Saturday, 23 May 2009

Web muster


Recently, Over the Net drew attention to Victor Berezovsky's new mural on the front of Freyberg Pool, and the expert committee that approved the work. This week, Ed Winkleman posted on debates around whether the public is the best judge of public art, drawing on Jonathan Jones' post about taking part in two debates on public art.

From Jones' post:

It's as if we have, as a nation, turned into the board of some big company commissioning a portrait of the managing director. Or, rather, a bronze statue of John Betjeman, or maybe a gigantic homage to a sprinter like Manchester's B of the Bang (bang and it's gone). Most of the public art we're putting up is worthless.

The best interventions in public space by artists are often confrontational and controversial, from Richard Serra's Tilted Arc to Rachel Whiteread's House. All good art is private before it is public. The secret to finding great art for public spaces – and, for that matter, great art to change attitudes to disfigurement – is to find talented artists who happen to be interested in working in that arena. Then let them indulge themselves.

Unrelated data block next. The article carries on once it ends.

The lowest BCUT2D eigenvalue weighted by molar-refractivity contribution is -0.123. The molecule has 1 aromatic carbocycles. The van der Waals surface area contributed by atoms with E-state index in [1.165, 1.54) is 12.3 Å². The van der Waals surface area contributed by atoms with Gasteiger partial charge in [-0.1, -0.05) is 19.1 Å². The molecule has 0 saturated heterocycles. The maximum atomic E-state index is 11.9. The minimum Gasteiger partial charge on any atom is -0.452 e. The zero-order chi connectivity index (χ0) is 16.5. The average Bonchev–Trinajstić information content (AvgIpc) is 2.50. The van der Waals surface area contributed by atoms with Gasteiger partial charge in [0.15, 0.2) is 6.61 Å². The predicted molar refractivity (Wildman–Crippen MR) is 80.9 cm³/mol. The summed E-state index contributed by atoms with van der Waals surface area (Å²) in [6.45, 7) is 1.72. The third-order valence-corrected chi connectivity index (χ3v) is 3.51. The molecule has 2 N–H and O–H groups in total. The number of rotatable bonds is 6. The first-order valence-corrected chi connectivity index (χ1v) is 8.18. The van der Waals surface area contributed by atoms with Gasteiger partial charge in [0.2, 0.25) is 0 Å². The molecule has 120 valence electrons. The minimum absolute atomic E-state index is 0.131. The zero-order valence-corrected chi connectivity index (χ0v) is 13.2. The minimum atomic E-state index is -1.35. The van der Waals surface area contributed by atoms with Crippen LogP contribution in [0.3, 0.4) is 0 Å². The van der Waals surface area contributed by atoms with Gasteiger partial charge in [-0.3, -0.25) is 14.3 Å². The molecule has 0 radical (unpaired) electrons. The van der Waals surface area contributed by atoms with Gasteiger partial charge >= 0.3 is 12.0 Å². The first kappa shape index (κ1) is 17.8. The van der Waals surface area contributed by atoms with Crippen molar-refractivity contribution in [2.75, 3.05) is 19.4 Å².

Frankie Roberto has 3 ideas for how archives can get in on this social media stuff: open nominations for acquisitions, crowd-sourcing transcription, and child labour.


More awesome from the Brooklyn Museum: they've launched a complementary game to their original collection tagging game, Tag - You're It!

Freeze Tag!
encourages people to review tags that have been submitted by the public, but which have had their accuracy or relevance challenged. I've played quite a lot over the last four or five days, and it's both addictive and rewarding.


A really interesting article by Robin Cembalest in ArtNews about how museum and gallery directors are reviewing their physical spaces, exhibition displays, interpretation and more, in light of both the recession and the in-reach that the social web has encouraged over the last few years via Mia Ridge)


The Library of Congress releases one of Dorothea Lange's most famous images under the 'No known copyright restrictions' licence on The Commons on Flickr


The Obama family is shaking up the White House decor, selecting works by Robert Rauschenberg, Ed Ruscha, Jasper Johns and Josef Alpers for display.

Dorothea Lange, Destitute pea pickers in California, 1936. Library of Congress on Flickr

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